“None dare call it journalism” — Howell Raines, former executive editor of The New York Times, takes on his fellow journalists.
Why has our profession, through its general silence — or only spasmodic protest — helped Fox legitimize a style of journalism that is dishonest in its intellectual process, untrustworthy in its conclusions and biased in its gestalt? The standard answer is economics, as represented by the collapse of print newspapers and of audience share at CBS, NBC and ABC. Some prominent print journalists are now cheering Rupert Murdoch, the head of News Corp. (which owns the Fox network) for his alleged commitment to print, as evidenced by his willingness to lose money on the New York Post and gamble the overall profitability of his company on the survival of the Wall Street Journal. This is like congratulating museums for preserving antique masterpieces while ignoring their predatory methods of collecting.
Why can’t American journalists steeped in the traditional values of their profession be loud and candid about the fact that Murdoch does not belong to our team? His importation of the loose rules of British tabloid journalism, including blatant political alliances, started our slide to quasi-news. His British papers famously promoted Margaret Thatcher’s political career, with the expectation that she would open the nation’s airwaves to Murdoch’s cable channels. Ed Koch once told me he could not have been elected mayor of New York without the boosterism of the New York Post.
As for Fox’s campaign against the Obama administration, perhaps the only traditional network star to put Ailes on the spot, at least a little, has been his friend, the venerable Barbara Walters, who was hosting This Week, ABC’s Sunday morning talk show. More accurately, she allowed another guest, Arianna Huffington, to belabor Ailes recently about his biased coverage of Obama. Ailes countered that he should be judged as a producer of ratings rather than a journalist — audience is his only yardstick. While true as far as it goes, this hair-splitting defense purports to absolve Ailes of responsibility for creating a news department whose raison d’etre is to dictate the outcome of our nation’s political discourse.
More below the fold.
Frank Rich — The Reality-Based community
THE opening salvo, fired on Fox News during Thanksgiving week, aroused little notice: Dana Perino, the former White House press secretary, declared that “we did not have a terrorist attack on our country during President Bush’s term.” Rudy Giuliani upped the ante on ABC’s “Good Morning America” in January. “We had no domestic attacks under Bush,” he said. “We’ve had one under Obama.” (He apparently meant the Fort Hood shootings.)
Now the revisionist floodgates have opened with the simultaneous arrival of Karl Rove’s memoir and Keep America Safe, a new right-wing noise machine invented by Dick Cheney’s daughter Liz and the inevitable William Kristol. This gang’s rewriting of history knows few bounds. To hear them tell it, 9/11 was so completely Bill Clinton’s fault that it retroactively happened while he was still in office. The Bush White House is equally blameless for the post-9/11 resurgence of the Taliban, Al Qaeda and Iran. Instead it’s President Obama who is endangering America by coddling terrorists and stopping torture.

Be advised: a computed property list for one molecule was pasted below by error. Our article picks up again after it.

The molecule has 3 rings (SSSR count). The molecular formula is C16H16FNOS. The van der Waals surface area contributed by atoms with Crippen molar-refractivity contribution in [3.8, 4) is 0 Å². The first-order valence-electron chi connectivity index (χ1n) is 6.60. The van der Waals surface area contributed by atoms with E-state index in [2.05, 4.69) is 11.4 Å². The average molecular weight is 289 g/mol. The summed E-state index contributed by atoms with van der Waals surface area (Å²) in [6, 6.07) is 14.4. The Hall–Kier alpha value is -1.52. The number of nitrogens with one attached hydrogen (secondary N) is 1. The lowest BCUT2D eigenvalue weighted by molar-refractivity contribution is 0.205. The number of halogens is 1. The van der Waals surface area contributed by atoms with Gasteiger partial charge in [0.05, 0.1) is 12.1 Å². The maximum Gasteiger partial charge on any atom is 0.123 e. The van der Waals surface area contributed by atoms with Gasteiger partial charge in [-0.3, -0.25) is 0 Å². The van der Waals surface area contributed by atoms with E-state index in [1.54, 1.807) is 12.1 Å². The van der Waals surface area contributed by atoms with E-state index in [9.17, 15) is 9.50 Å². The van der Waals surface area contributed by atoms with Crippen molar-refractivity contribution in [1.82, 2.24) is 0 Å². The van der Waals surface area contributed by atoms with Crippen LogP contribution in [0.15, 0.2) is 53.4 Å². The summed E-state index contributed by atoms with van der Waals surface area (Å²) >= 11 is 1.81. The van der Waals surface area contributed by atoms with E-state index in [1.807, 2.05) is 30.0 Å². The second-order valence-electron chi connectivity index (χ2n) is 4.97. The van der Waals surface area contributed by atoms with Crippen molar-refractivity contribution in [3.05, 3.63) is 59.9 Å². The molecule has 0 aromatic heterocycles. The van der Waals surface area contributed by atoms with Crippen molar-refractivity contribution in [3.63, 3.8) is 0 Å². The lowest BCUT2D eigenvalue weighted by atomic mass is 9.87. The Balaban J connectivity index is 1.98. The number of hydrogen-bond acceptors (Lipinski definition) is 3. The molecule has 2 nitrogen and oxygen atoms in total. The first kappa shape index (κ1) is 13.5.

Could any of this non-reality-based shtick stick? So far the answer is No. Rove’s book and Keep America Safe could be the best political news for the White House in some time. This new eruption of misinformation and rancor vividly reminds Americans why they couldn’t wait for Bush and Cheney to leave Washington.
But the old regime’s attack squads are relentless and shameless. The Obama administration, which put the brakes on any new investigations into Bush-Cheney national security malfeasance upon taking office, will sooner or later have to strike back. Once the Bush-Cheney failures in Iraq, Afghanistan and Iran again come home to roost, as they undoubtedly and explosively will, someone will have to remind our amnesia-prone nation who really enabled America’s enemies in the run-up to 9/11 and in its aftermath.
If we are really to keep America safe, it’s essential we remember exactly which American politicians empowered Iran, Al Qaeda and the Taliban from 2001 to 2008, and why. History will be repeated not only if we forget it, but also if we let it be rewritten by those whose ideological zealotry and boneheaded decisions have made America less safe to this day.
Colorblind — Leonard Pitts, Jr. on proving that looks are deceiving.
Evil is not a color.
It has no particular religion with Middle Eastern accents and exotic head gear, they said, and leave the rest of us alone.
Jihad Jane is the reason that’s a dumb idea. She is, according to published reports and photos, 4’11” tall, 105 pounds and 46 years of age, with pale skin, blonde hair and blue eyes. She is, literally, a citizen of Main Street, USA, having made her home on that thoroughfare in the Philadelphia suburb of Pennsburg where she was a caretaker for her boyfriend’s father. Until, that is, she disappeared, along with her boyfriend’s passport, which she allegedly intended to give to her terrorist fiance.
There are several good arguments against profiling. It’s morally wrong. It’s an abridgement of civil liberties.
But the most compelling of them is embodied by Jihad Jane. Put aside squishy appeals to conscience and principle and deal instead with hard pragmatism. Pragmatism will tell you that to concentrate solely on swarthy Middle Eastern men is to turn a blind eye to everyone else. But as demonstrated by LaRose, by convicted terrorists Richard Reid, Jose Padilla, and John Walker Lindh, and any number of others here and abroad, terror comes in both genders and all cultures and shades.
Doonesbury — where’s daddy?